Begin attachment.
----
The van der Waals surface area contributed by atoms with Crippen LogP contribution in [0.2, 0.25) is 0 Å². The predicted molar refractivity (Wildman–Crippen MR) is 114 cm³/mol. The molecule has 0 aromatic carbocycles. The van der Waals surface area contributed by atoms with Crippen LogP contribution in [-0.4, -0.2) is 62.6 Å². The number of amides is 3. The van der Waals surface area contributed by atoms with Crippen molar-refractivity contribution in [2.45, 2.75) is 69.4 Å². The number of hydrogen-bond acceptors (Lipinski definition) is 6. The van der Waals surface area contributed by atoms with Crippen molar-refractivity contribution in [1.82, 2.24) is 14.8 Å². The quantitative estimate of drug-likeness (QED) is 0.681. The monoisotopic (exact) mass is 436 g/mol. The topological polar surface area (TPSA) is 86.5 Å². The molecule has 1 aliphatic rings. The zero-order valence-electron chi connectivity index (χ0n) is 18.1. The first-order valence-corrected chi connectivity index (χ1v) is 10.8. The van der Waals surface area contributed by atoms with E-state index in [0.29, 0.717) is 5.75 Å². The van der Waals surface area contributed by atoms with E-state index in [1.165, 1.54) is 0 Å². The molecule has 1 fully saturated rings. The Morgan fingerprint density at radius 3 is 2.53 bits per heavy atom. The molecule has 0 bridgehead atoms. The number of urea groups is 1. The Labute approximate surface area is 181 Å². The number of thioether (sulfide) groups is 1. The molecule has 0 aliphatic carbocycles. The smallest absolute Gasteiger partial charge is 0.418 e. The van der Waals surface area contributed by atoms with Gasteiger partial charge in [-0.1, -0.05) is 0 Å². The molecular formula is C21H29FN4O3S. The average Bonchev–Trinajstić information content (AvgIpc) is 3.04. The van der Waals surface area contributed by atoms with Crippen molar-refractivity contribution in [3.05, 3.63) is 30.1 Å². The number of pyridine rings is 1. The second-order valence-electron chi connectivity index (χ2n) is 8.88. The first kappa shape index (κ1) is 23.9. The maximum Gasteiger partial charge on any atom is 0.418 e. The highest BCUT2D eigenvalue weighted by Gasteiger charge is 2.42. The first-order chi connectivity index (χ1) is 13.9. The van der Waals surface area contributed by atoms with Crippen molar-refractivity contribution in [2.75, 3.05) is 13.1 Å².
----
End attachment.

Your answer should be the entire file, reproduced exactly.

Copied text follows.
The van der Waals surface area contributed by atoms with Crippen LogP contribution in [0.2, 0.25) is 0 Å². The predicted molar refractivity (Wildman–Crippen MR) is 114 cm³/mol. The molecule has 0 aromatic carbocycles. The van der Waals surface area contributed by atoms with Crippen LogP contribution in [-0.4, -0.2) is 62.6 Å². The number of amides is 3. The van der Waals surface area contributed by atoms with Crippen molar-refractivity contribution in [2.45, 2.75) is 69.4 Å². The number of hydrogen-bond acceptors (Lipinski definition) is 6. The van der Waals surface area contributed by atoms with Crippen molar-refractivity contribution in [1.82, 2.24) is 14.8 Å². The quantitative estimate of drug-likeness (QED) is 0.681. The monoisotopic (exact) mass is 436 g/mol. The topological polar surface area (TPSA) is 86.5 Å². The molecule has 1 aliphatic rings. The zero-order valence-electron chi connectivity index (χ0n) is 18.1. The first-order valence-corrected chi connectivity index (χ1v) is 10.8. The van der Waals surface area contributed by atoms with E-state index in [0.29, 0.717) is 5.75 Å². The van der Waals surface area contributed by atoms with E-state index in [1.165, 1.54) is 0 Å². The molecule has 1 fully saturated rings. The Morgan fingerprint density at radius 3 is 2.53 bits per heavy atom. The molecule has 0 bridgehead atoms. The number of urea groups is 1. The Labute approximate surface area is 181 Å². The number of thioether (sulfide) groups is 1. The molecule has 0 aliphatic carbocycles. The smallest absolute Gasteiger partial charge is 0.418 e. The van der Waals surface area contributed by atoms with Gasteiger partial charge in [-0.1, -0.05) is 0 Å². The molecular formula is C21H29FN4O3S. The average Bonchev–Trinajstić information content (AvgIpc) is 3.04. The van der Waals surface area contributed by atoms with Crippen molar-refractivity contribution in [3.05, 3.63) is 30.1 Å². The number of pyridine rings is 1. The second-order valence-electron chi connectivity index (χ2n) is 8.88. The first kappa shape index (κ1) is 23.9. The maximum Gasteiger partial charge on any atom is 0.418 e. The highest BCUT2D eigenvalue weighted by Gasteiger charge is 2.42. The first-order chi connectivity index (χ1) is 13.9. The van der Waals surface area contributed by atoms with Crippen molar-refractivity contribution in [2.75, 3.05) is 13.1 Å².